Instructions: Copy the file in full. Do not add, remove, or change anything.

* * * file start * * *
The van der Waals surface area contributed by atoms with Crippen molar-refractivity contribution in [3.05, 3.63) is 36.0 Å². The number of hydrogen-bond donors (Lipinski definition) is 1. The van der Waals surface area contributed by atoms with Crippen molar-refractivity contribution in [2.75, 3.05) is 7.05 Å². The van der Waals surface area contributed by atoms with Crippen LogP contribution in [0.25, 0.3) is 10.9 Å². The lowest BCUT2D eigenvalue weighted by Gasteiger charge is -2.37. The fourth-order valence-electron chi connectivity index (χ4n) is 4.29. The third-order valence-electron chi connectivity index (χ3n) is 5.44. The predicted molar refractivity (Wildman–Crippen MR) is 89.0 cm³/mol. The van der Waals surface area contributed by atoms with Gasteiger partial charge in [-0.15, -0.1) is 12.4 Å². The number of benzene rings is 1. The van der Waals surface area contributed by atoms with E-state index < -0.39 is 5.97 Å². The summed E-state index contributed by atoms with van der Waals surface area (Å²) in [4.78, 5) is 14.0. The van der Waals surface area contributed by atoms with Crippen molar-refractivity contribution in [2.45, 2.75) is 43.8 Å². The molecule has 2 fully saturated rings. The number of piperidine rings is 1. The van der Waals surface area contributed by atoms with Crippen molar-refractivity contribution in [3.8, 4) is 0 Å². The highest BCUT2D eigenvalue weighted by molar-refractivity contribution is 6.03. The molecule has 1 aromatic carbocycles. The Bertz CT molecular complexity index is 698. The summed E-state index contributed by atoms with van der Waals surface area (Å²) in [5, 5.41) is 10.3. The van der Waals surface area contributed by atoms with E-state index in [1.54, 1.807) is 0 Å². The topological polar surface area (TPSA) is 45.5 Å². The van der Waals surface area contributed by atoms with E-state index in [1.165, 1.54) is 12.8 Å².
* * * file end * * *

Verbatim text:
The van der Waals surface area contributed by atoms with Crippen molar-refractivity contribution in [3.05, 3.63) is 36.0 Å². The number of hydrogen-bond donors (Lipinski definition) is 1. The van der Waals surface area contributed by atoms with Crippen molar-refractivity contribution in [2.75, 3.05) is 7.05 Å². The van der Waals surface area contributed by atoms with Crippen LogP contribution in [0.25, 0.3) is 10.9 Å². The lowest BCUT2D eigenvalue weighted by Gasteiger charge is -2.37. The fourth-order valence-electron chi connectivity index (χ4n) is 4.29. The third-order valence-electron chi connectivity index (χ3n) is 5.44. The predicted molar refractivity (Wildman–Crippen MR) is 89.0 cm³/mol. The van der Waals surface area contributed by atoms with Gasteiger partial charge in [-0.15, -0.1) is 12.4 Å². The number of benzene rings is 1. The van der Waals surface area contributed by atoms with E-state index < -0.39 is 5.97 Å². The summed E-state index contributed by atoms with van der Waals surface area (Å²) in [4.78, 5) is 14.0. The van der Waals surface area contributed by atoms with Crippen molar-refractivity contribution in [2.45, 2.75) is 43.8 Å². The molecule has 2 fully saturated rings. The number of piperidine rings is 1. The van der Waals surface area contributed by atoms with Crippen molar-refractivity contribution in [3.8, 4) is 0 Å². The highest BCUT2D eigenvalue weighted by molar-refractivity contribution is 6.03. The molecule has 1 aromatic carbocycles. The Bertz CT molecular complexity index is 698. The summed E-state index contributed by atoms with van der Waals surface area (Å²) in [5, 5.41) is 10.3. The van der Waals surface area contributed by atoms with E-state index in [1.54, 1.807) is 0 Å². The topological polar surface area (TPSA) is 45.5 Å². The van der Waals surface area contributed by atoms with E-state index in [1.165, 1.54) is 12.8 Å².